consider additional layers of protection - Letter of Credit confirmations, export credit insurance, standby letters of credit for services trade, bank performance guarantees if clear contractual performance criteria can be established and agreed. This adds an additional layer of payment protection from either your client’s bank, or your bank.
Importing and exporting? If you have incomings and outgoings in the same foreign currency, consider creating a natural hedge by opening a foreign currency account, thereby obviating the need for currency conversion.
3. Dig deeper on debtor payment issues
If you’re experiencing debtor payment problems, understand clearly the reason why you aren’t getting paid:
is the counterparty not creditworthy?
does the counterparty have cashflow problems that are ‘point in time’, meaning they can pay you later?
is your documentation incorrect? In some countries, local laws won’t allow the counterparties you are dealing with to pay you if you have not provided the correct supporting documents
have you invoiced in AUD or USD, and the business you are contracting with can’t buy or remit foreign currency?
Your bank can assist you to ensure your trade documentation efficacy, with opening foreign currency accounts and with other foreign exchange hedging mechanisms.
4. Do what the big exporters do
Sometimes businesses think that the nature of the product they are exporting – perishable versus non-perishable – impacts the mechanisms that can be utilised to assist secure payment. This is incorrect.
Further, structuring of the trade payment security mechanisms of physical goods export activity should be no different for a smaller business than those utilised by the world’s biggest exporters, regardless of product type.
Where it is not feasible to seek payment up front, there are three ways that the world’s biggest exporters try to ‘guarantee’ payment for their exports to countries where payment certainty is more challenging:
Primary payment obligation rests with the importing party
Letter of Credit (bank guarantee of payment) issued in their favour – you’ll want this from one of the major international or local banks
‘Confirmation’ on the Letter of Credit from one of their trade panel banks, or their house bank. This effectively substitutes the credit rating of their trade panel or house bank for the credit rating of the purchaser’s bank. In essence, in this example, it’s saying that if the importer doesn’t pay and the purchaser’s bank doesn’t pay, then the exporter’s bank must pay - if the trade documentation is correct.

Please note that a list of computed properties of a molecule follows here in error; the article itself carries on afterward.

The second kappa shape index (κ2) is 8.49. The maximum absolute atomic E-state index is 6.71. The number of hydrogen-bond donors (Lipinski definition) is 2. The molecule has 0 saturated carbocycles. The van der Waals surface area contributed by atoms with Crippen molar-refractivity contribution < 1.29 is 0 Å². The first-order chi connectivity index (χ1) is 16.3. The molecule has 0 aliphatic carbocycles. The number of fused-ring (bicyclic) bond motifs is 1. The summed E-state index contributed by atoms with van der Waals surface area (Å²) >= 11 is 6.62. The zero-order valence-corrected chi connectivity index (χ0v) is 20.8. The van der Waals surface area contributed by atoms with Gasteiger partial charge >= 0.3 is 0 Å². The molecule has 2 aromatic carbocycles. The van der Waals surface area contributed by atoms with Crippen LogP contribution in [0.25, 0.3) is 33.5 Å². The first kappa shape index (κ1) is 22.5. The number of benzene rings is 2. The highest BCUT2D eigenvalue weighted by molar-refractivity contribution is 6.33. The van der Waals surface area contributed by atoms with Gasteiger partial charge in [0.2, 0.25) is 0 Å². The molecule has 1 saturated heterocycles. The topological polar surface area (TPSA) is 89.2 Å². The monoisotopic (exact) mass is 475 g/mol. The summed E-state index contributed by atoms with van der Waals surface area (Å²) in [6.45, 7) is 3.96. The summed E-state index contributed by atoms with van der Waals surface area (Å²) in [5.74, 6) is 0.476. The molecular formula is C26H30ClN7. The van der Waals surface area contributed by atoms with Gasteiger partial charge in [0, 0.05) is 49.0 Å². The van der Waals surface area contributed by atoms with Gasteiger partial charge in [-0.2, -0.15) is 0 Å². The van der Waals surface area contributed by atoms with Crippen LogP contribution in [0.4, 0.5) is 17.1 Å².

Our client has been exporting to China for many years and has established client relationships in a number of different provinces. Unfortunately, one of those clients recently refused to honour their payment obligation on a regular invoice, and short paid our client by a significant amount.
Due to the longstanding relationship, the additional layers of payment protection described above were not in place and the client runs the risk of being unable to recover payment, or at the very least going through a lengthy and challenging litigation process. We are supporting the business in recovery of the unpaid amount, but the situation could have been avoided if payment protection mechanisms were put in place.
Separately, another client has a sizeable business in Asia and we recently enquired how they structure their trade to ensure payment. Their response was that 80% of their receivables are received via advance payment, which is of course fantastic. We asked about the remaining 20% and their response was that these receivables were supported by Letters of Credit from small provincial local banks.
While utilising Letters of Credit is excellent, the lack of strength, international standing and reputation of the banks used is potentially problematic. There is a higher payment risk under the secondary payment mechanism from the bank, if the primary obligor does not pay. We advised the client that this risk can be mitigated to a considerable extent by requesting their clients provide Letters of Credit from major international or local banks, which they have now incorporated into their credit processes.
While each business situation can be as different as the product or service it provides, our professionals and extended network across many parts of the world are highly knowledgeable in assisting clients structure their trade dealings to support and protect their long-term success.